The main reason I bought one of the first Beta-Maxes way back when, was so that I could own movies like 1971's "Straw Dogs," and study the genius of director Sam Peckinpah shot by shot. Well, the beta machine has gone the way of the Dodo, but "Straw Dogs" has aged amazingly through the years. It still packs an emotional wallop, and remains one of the best studies of violence ever put to film.
I heard a rumor this morning that a re-make is in the works. I pray it's not true. There is no way any director today could match Peckinpah's classic, and why try? What about this masterpiece film could possibly be improved upon? And what the execs always forget, when they are contemplating a re-make, is not just the film itself, but the particular time in history it was originally released is just as important to its overall effect as any other aspect- the cinematography, music, etc.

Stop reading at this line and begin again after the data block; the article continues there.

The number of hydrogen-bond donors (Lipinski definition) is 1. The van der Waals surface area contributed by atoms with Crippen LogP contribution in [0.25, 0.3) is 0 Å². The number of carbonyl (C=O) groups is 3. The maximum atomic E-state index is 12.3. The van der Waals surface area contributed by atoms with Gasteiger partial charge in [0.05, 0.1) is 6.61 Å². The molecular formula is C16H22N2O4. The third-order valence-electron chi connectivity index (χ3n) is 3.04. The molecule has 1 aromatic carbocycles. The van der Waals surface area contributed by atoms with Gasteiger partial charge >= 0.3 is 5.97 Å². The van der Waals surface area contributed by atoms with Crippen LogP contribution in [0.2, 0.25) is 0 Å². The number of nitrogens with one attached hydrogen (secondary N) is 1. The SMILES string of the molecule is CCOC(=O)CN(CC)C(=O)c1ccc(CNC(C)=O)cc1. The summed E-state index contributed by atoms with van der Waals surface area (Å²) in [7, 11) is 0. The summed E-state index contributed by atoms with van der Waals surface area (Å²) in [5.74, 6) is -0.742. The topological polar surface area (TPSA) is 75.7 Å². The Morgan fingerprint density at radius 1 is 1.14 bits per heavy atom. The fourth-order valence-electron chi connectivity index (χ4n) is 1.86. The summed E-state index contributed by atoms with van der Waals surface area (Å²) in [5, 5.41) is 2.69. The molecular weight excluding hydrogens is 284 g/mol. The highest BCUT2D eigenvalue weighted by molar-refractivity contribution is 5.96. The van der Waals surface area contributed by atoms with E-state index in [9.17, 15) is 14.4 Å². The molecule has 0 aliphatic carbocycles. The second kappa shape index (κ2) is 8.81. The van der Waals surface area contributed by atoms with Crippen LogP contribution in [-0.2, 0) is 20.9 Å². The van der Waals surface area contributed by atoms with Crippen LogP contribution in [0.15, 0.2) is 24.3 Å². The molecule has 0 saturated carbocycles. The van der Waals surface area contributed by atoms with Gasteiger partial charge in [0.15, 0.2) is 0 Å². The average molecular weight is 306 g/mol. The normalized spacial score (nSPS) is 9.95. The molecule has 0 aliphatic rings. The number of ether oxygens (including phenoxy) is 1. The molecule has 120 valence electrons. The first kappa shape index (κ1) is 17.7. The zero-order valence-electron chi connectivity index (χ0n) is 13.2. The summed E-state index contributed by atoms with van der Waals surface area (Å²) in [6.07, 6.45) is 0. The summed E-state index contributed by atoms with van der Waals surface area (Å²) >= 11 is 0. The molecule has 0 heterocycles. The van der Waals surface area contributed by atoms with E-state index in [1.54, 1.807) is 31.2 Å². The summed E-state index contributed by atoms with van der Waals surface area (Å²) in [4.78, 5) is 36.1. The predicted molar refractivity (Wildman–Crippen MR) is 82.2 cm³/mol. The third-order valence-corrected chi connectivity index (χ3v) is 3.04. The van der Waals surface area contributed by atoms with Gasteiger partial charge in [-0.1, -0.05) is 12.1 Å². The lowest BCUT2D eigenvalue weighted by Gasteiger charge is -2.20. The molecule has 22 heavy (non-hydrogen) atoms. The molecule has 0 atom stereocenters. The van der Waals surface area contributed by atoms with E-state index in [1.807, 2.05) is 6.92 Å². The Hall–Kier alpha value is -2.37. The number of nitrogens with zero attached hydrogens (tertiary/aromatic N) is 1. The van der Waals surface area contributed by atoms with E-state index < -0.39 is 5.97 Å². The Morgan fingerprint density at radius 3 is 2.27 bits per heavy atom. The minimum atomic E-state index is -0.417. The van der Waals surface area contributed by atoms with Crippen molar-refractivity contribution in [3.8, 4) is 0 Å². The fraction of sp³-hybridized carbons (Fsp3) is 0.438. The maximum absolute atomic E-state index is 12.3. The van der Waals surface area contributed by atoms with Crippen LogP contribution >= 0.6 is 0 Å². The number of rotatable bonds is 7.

1971 was smack in the middle of the most pacifistic era America has ever known. Largely due to the war in Viet Nam, objection to violence of any kind was at an all-time high, which proved an irresistible lure to Sam Peckinpah, who viewed violence as a sometimes absolutely necessary cathartic act.
So, now you want to re-make this statement on violence in an era where the public's attitude is so blase about it that a war in Iraq, replete with car-bombings and suicidal attacks on innocent citizenry, can't drag folks away from texting each other over "American Idol" results? Please, don't do this.
Here's an idea, you lazy jerks. Put down the phone, sit at your keyboard and write something original to be filmed! Or do like Peckinpah did when he made the literary "The Siege at Trencher's Farm" into "Straw Dogs." Take a book that's never been filmed, and translate it for the screen. There's plenty of material out there to choose from.